[Just a note to those who might be traveling south of the border and want to use the Collectivos like we did, be smart, carry a currency convertor, know the conversion rate, ask other riders about the fare, know where you are going, and don't let the driver rip you off. One of our drivers tried to get way more money out of us because we chose to pay in USD instead of pesos when we ran out (which they don't prefer) and thought we were ignorant enough that he could get away with it. He threatened to call the police, but they don't - pay the correct fare and walk away.]
Tulum was pretty cool. It is a major site of some of the better preserved Mayan ruins. It is located on the ocean, about an hour south of Cancun. El Castillo, the most recognizable sight you see from postcards, was used as a vantage point and lighthouse if you will, for the Mayans. It where the Mayans first became aware of the Spanish - called 'First Contact.' Tulum and all of the Mayan ruins have so many cool facts about them because the Mayans were very intelligent and everything they designed and built had something to do with the celestial bodies.
For example, It is called The City of Dawn because it faces the sunrise. Many of their buildings were constructed in such a way to allow light to penetrate them most fully only on the equinoxes. Like for Chichen Itza (the most famous) the sides were constructed at perfect angles so that on the equinox, the shadow of Kukulcan (a serpent) appears. So cool!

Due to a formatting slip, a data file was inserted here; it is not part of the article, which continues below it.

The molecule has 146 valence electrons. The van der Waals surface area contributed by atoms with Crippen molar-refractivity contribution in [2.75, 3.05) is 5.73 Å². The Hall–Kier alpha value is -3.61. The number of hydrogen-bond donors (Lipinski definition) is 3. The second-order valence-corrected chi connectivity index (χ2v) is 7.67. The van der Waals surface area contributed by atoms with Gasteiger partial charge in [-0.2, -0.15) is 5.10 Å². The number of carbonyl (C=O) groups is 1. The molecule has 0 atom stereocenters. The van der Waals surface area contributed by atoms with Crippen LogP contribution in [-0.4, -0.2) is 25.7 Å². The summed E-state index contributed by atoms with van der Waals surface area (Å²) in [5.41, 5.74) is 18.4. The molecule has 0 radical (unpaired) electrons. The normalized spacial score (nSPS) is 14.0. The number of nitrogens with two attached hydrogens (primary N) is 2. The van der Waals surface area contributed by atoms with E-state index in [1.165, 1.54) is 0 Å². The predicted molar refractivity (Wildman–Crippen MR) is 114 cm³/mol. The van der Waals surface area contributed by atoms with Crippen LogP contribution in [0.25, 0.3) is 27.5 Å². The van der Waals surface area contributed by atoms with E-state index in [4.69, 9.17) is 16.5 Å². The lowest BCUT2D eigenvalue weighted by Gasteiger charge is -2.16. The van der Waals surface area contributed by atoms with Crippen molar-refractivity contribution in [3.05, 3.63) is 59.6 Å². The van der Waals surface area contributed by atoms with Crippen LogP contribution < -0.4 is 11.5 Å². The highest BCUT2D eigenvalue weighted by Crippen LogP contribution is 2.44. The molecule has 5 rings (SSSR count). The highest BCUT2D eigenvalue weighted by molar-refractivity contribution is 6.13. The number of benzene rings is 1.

After, we went to the beach down the road. Tulum is known to have one of the nicest beaches in Mexico: white sand, really blue waters. We went out in a little boat owned by a little tour group on the shore and went snorkeling. I had no idea Andy had never snorkeled before so he was really excited. The water was really choppy though, and they took us out to a spot that was so shallow, I was pretty scared that a wave was going to push me right into a bed of coral - I came really, really close. And with all those huge spiny sea urchins, you really don't want that to happen.